LIMA — The city of Lima is on its way to becoming the home of the largest floating solar array in the state, thanks to legislation passed Monday by Lima City Council.
Council members unanimously passed an ordinance authorizing the mayor to enter into a $987,000 contract for engineering and design services with D3Energy LLC, a Florida-based company that has built floating solar panels on bodies of water at multiple locations in its home state, as well as one in New Zealand, according to the company website.
The idea behind a floating solar panel is that a body of water like a lake or reservoir can accommodate the large space needed for a solar array instead of taking up the same amount of space on land. A recently failed 300-megawatt solar farm project in Shawnee Township would have taken up about 1,400 acres of farmland. Instead, this array, expected to generate about two megawatts of power, will cover four acres on the surface of Twin Lakes Reservoir, located behind the Lima Water Treatment plant on Reservoir Road.
“We’re the second [array] in Ohio, but we’ll be the largest in Ohio,” Lima utilities director Mike Caprella said. “There’s not a lot of places to put solar on the ground. So we’re going with floating solar. This enables us to hire the contractor to design it and to put part of that unit in, with all the anchors that will hold it down.”
The city was able to begin exploring this option for solar energy after receiving a $500,000 grant that U.S. Sen. Sherrod Brown, D-Ohio, helped secure, money that will go toward the design contract cost, according to Caprella. Speaking at a sustainability summit in April, Mayor Sharetta Smith mentioned how this project, which has a current final price estimate of $3.4 million, could help save the city up to $1 million per year in energy costs.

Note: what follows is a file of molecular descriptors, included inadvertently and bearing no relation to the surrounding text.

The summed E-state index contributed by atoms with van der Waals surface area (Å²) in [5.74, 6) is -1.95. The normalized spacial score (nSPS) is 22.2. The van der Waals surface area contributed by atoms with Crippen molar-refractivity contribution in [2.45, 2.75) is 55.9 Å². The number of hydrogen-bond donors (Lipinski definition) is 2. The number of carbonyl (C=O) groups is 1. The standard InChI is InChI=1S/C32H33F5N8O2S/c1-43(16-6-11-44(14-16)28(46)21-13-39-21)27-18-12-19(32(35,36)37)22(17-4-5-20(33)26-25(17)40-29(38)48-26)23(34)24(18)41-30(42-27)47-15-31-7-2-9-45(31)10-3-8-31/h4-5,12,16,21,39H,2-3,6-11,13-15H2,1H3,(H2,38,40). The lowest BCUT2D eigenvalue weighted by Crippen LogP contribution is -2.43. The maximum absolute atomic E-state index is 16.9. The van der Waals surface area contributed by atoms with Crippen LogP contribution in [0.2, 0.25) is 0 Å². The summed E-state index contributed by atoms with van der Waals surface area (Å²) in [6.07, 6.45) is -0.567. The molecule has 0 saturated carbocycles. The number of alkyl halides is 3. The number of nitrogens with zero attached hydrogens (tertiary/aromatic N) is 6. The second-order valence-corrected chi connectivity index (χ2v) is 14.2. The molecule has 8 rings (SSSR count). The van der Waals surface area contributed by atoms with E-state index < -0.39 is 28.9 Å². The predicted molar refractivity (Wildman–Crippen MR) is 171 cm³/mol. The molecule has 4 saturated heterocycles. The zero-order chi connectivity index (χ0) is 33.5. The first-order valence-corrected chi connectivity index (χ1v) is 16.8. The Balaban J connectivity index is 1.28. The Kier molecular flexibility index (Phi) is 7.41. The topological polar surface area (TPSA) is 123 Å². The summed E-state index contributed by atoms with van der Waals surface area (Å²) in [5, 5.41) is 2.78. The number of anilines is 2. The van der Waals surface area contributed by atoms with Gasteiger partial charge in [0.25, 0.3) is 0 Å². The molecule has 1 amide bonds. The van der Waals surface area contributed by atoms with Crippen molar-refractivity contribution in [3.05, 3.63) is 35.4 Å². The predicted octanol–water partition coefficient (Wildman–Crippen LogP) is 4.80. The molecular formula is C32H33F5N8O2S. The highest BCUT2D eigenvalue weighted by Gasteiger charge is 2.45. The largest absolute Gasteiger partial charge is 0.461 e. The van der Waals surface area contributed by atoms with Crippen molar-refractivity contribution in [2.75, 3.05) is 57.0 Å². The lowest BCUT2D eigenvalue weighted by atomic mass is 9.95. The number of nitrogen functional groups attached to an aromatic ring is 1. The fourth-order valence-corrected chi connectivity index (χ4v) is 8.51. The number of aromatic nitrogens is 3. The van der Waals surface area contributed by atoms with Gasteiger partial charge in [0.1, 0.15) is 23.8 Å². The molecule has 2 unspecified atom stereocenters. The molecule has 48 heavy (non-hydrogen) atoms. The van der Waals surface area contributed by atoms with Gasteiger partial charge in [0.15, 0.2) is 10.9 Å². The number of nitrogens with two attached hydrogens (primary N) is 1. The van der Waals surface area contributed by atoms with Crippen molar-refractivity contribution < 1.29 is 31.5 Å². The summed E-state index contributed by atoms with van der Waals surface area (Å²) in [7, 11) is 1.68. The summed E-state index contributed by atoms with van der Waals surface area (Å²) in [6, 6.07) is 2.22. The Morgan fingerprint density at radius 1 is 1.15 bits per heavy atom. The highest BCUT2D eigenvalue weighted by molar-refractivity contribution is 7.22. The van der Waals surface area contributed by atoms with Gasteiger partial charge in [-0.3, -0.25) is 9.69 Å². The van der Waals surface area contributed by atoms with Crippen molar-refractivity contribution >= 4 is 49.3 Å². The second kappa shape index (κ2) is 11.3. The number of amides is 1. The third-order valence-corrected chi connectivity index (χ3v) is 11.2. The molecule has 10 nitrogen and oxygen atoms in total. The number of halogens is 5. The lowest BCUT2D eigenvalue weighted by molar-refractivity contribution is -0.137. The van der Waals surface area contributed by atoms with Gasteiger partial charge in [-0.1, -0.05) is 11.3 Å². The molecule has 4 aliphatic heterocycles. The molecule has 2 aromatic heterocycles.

“The power will not go directly to the water treatment plant, but it will go back on the grid and we will get credit for it,” Caprella said.
Caprella also said that the array should not have any environmental impact on the reservoir itself.
“It’ll keep the sunlight out of the water underneath it so you won’t get algae growth, so that could be a benefit,” he said.
No timetable has yet been set for when this array would be constructed, but Caprella estimated it may be a year-and-a-half process.
Councilors also unanimously passed an ordinance to advertise for proposals and enter into a contract to conduct an endowment campaign for the new $10.3 million pool facility set to be built near Spartan Stadium. While the contract itself is expected to cost about $100,000, the goal is for the endowment campaign to raise an anticipated $3 million to $3.5 million to close funding gaps for operating costs. The project is currently facing a projected construction deficit of $1.5 million.